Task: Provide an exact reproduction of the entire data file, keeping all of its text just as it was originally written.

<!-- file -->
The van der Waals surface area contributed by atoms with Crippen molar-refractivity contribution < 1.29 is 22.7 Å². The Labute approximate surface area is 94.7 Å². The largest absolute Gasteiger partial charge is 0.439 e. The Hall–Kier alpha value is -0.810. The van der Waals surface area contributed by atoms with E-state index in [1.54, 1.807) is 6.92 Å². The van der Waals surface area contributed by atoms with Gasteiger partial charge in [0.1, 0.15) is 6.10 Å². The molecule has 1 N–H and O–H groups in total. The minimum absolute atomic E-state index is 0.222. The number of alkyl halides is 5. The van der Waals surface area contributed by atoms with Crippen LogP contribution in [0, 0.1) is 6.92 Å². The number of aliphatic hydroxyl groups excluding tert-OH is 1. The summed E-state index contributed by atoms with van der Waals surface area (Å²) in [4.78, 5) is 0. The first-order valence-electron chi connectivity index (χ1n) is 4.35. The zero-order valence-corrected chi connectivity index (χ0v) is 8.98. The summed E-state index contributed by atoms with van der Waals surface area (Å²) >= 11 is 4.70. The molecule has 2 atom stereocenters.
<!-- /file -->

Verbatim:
The van der Waals surface area contributed by atoms with Crippen molar-refractivity contribution < 1.29 is 22.7 Å². The Labute approximate surface area is 94.7 Å². The largest absolute Gasteiger partial charge is 0.439 e. The Hall–Kier alpha value is -0.810. The van der Waals surface area contributed by atoms with E-state index in [1.54, 1.807) is 6.92 Å². The van der Waals surface area contributed by atoms with Gasteiger partial charge in [0.1, 0.15) is 6.10 Å². The molecule has 1 N–H and O–H groups in total. The minimum absolute atomic E-state index is 0.222. The number of alkyl halides is 5. The van der Waals surface area contributed by atoms with Crippen LogP contribution in [0, 0.1) is 6.92 Å². The number of aliphatic hydroxyl groups excluding tert-OH is 1. The summed E-state index contributed by atoms with van der Waals surface area (Å²) in [4.78, 5) is 0. The first-order valence-electron chi connectivity index (χ1n) is 4.35. The zero-order valence-corrected chi connectivity index (χ0v) is 8.98. The summed E-state index contributed by atoms with van der Waals surface area (Å²) >= 11 is 4.70. The molecule has 2 atom stereocenters.